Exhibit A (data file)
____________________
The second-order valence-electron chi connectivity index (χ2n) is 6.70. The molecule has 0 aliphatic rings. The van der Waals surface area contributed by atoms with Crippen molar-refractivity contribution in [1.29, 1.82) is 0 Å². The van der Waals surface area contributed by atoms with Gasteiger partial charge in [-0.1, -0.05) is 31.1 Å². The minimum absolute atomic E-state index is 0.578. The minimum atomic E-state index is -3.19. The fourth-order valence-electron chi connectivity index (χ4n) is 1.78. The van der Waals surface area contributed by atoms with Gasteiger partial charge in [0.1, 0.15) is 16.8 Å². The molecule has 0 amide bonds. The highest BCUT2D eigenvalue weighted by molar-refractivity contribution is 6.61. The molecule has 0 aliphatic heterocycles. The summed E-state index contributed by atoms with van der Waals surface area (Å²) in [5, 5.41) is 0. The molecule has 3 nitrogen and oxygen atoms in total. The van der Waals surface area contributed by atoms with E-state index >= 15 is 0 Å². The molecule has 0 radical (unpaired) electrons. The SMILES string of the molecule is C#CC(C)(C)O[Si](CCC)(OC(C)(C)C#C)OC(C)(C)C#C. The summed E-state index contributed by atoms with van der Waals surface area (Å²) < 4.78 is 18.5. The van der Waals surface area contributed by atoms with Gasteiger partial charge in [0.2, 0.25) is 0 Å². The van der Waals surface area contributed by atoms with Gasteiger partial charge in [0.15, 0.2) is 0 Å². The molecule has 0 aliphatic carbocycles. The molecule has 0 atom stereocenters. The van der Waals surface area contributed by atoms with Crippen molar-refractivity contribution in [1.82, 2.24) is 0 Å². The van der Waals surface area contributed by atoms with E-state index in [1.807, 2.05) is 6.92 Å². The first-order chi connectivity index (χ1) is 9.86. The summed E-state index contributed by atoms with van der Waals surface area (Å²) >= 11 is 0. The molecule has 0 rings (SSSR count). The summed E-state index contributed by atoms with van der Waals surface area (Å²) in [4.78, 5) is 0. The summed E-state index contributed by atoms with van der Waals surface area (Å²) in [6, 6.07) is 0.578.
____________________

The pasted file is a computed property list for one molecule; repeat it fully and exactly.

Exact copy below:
The second-order valence-electron chi connectivity index (χ2n) is 6.70. The molecule has 0 aliphatic rings. The van der Waals surface area contributed by atoms with Crippen molar-refractivity contribution in [1.29, 1.82) is 0 Å². The van der Waals surface area contributed by atoms with Gasteiger partial charge in [-0.1, -0.05) is 31.1 Å². The minimum absolute atomic E-state index is 0.578. The minimum atomic E-state index is -3.19. The fourth-order valence-electron chi connectivity index (χ4n) is 1.78. The van der Waals surface area contributed by atoms with Gasteiger partial charge in [0.1, 0.15) is 16.8 Å². The molecule has 0 amide bonds. The highest BCUT2D eigenvalue weighted by molar-refractivity contribution is 6.61. The molecule has 0 aliphatic heterocycles. The summed E-state index contributed by atoms with van der Waals surface area (Å²) in [5, 5.41) is 0. The molecule has 3 nitrogen and oxygen atoms in total. The van der Waals surface area contributed by atoms with E-state index >= 15 is 0 Å². The molecule has 0 radical (unpaired) electrons. The SMILES string of the molecule is C#CC(C)(C)O[Si](CCC)(OC(C)(C)C#C)OC(C)(C)C#C. The summed E-state index contributed by atoms with van der Waals surface area (Å²) < 4.78 is 18.5. The van der Waals surface area contributed by atoms with Gasteiger partial charge in [0.2, 0.25) is 0 Å². The van der Waals surface area contributed by atoms with Gasteiger partial charge in [0.15, 0.2) is 0 Å². The molecule has 0 aliphatic carbocycles. The molecule has 0 atom stereocenters. The van der Waals surface area contributed by atoms with Crippen molar-refractivity contribution in [1.82, 2.24) is 0 Å². The van der Waals surface area contributed by atoms with E-state index in [1.807, 2.05) is 6.92 Å². The first-order chi connectivity index (χ1) is 9.86. The summed E-state index contributed by atoms with van der Waals surface area (Å²) >= 11 is 0. The molecule has 0 rings (SSSR count). The summed E-state index contributed by atoms with van der Waals surface area (Å²) in [4.78, 5) is 0. The summed E-state index contributed by atoms with van der Waals surface area (Å²) in [6, 6.07) is 0.578.